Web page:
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Name / Constellation

IC 443

Other: Sh2-248


Coordinates AR: 06h 17m 13s - Dec: +22° 31′ 05″
Optics Takahashi FSQ 106N APO Fluorite F5 - 60/220 guiding refractor
Camera-Mount SBIG STF8300M - Orion StarShot Guider - 10Micron GM2000 QCI Mount
Filters Baader Ha - Oxy3
  • H alpha
  • Oxy 3
  • 13 x 900 sec - 3 hours 15 min
  • 16 x 900 sec - 4 hours
Location / Date Promiod (Valle D'Aosta-Italy) "TLP" Remote Observatory - 27 oct 2019 (Ha) - 06 dec 2019 (O3)
Seeing About 4" @ 2.1 arcosec/pixel unbinned
Note Bi-color palette Oxy3 - Ha
Acquisition MaxIm DL - CCD Autopilot 5
Processing Adobe Photoshop CC-

IC 443 (also known as the Jellyfish Nebula and Sharpless 248 (Sh2-248)) is a galactic supernova remnant(SNR) in the constellation Gemini. On the plane of the sky, it is located near the star Eta Geminorum. Its distance is roughly 5,000 light years from Earth. IC 443 may be the remains of a supernova that occurred 3,000 - 30,000 years ago. The same supernova event likely created the neutron star CXOU J061705.3+222127, the collapsed remnant of the stellar core. IC 443 is one of the best-studied cases of supernova remnants interacting with surrounding molecular clouds. C 443 is an extended source, having an angular diameter of 50 arcmin(by comparison, the full moon is 30 arcmin across). At the estimated distance of 5,000 ly (1,500 parsec) from Earth, it corresponds to a physical size of roughly 70 light years (20 parsec). The SNR optical and radio morphology is shell-like (e.g. a prototypical shell-like SNR is SN 1006), consisting of two connected sub-shells with different centers and radii. A third, larger sub-shell—initially attributed to IC 443—is now recognized as a different and older (100,000 years) SNR, called G189.6+3.3.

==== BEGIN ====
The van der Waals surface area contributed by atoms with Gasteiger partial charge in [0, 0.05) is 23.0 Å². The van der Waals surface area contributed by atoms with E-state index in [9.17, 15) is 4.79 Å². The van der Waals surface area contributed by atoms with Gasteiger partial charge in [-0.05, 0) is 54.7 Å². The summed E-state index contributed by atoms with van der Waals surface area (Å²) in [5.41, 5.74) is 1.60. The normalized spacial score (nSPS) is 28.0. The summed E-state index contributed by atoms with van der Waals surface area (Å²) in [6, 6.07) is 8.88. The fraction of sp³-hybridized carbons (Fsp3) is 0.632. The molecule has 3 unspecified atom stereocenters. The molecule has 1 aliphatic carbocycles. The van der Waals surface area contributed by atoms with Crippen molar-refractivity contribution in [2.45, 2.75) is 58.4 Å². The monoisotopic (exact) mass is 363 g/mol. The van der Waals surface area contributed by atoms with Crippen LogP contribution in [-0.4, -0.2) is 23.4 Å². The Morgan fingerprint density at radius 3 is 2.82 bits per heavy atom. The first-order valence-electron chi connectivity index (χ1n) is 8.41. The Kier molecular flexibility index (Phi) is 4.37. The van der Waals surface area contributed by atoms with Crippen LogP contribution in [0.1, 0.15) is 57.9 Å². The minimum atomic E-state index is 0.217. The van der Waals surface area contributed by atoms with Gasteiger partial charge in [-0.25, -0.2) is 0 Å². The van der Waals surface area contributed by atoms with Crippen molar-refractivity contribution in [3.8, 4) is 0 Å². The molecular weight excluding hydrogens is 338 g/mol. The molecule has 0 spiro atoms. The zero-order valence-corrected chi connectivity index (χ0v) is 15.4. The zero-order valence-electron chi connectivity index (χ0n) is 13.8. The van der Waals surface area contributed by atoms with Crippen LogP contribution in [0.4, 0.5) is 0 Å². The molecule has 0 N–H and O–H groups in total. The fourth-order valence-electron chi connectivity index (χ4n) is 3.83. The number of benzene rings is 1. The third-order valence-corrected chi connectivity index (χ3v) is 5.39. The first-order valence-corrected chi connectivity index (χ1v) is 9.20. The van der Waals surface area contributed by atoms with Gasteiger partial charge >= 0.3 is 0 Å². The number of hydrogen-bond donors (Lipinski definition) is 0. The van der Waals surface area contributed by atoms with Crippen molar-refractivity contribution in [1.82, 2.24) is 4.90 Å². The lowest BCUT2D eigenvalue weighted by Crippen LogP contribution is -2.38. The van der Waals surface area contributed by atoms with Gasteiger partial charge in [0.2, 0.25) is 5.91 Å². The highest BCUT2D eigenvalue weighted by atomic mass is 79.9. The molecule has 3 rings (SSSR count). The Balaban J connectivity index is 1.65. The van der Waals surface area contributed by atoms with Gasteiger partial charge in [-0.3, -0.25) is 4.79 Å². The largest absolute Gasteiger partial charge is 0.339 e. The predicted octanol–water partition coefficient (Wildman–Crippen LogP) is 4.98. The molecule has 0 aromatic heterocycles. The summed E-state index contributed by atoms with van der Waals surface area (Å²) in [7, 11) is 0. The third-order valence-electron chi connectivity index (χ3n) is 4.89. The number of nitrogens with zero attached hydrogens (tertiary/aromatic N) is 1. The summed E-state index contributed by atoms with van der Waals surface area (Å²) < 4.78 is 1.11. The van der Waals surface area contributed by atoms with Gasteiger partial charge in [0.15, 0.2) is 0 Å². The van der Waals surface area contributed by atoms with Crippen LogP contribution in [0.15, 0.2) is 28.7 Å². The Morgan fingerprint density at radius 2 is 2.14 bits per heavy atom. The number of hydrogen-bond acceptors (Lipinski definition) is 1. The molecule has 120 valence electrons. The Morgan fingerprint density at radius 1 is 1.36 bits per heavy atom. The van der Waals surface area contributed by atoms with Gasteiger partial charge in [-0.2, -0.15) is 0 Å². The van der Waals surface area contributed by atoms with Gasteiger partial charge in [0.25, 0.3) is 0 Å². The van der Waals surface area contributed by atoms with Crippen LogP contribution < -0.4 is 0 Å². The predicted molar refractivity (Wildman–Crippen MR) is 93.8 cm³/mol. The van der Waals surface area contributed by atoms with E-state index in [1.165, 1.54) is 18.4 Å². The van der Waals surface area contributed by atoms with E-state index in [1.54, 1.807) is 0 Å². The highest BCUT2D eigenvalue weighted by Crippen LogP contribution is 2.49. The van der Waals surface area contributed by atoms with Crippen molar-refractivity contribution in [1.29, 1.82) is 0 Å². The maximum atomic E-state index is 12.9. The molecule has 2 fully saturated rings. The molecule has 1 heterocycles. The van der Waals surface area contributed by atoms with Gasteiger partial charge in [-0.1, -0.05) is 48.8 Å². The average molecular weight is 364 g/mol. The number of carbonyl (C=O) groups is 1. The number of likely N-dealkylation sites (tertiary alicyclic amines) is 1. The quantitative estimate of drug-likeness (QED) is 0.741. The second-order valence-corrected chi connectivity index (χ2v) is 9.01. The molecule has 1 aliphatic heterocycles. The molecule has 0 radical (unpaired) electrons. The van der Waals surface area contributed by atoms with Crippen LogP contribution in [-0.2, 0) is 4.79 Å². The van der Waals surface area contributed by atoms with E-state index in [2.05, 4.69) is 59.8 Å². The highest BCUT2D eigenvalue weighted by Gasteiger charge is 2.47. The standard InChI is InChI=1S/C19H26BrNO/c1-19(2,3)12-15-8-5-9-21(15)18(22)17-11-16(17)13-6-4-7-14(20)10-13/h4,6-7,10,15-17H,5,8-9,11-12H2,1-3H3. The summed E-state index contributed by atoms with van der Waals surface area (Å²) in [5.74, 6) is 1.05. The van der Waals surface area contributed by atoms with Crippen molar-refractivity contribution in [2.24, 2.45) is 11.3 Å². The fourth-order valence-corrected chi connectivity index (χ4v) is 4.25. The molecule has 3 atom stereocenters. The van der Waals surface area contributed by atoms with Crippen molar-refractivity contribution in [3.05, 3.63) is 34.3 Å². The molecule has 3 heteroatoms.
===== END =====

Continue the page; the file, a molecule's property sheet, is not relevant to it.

Notably, IC 443 X-ray morphology is centrally peaked and a very soft X-ray shell is barely visible. Unlike plerion remnants, e.g. the Crab Nebula, the inner X-ray emission is not dominated by the central pulsar wind nebula. It has indeed a thermal origin. IC 443 shows very similar features to the class of mixed morphology SNRs. Both optical and X-ray emission are heavily absorbed by a giant molecular cloud in the foreground, crossing the whole remnant body from northwest to southeast. The remnant's age is still uncertain. There is some agreement that the progenitor supernova happened between 3,000 and 30,000 years ago. Recent Chandra and XMM-Newton observations identified a plerion nebula, close to the remnant southern rim. The point source near the apex of the nebula is a neutron star, relic of a SN explosion. The location in a star forming region and the presence of a neutron star favor a Type II supernova, the ultimate fate of a massive star, as the progenitor explosion.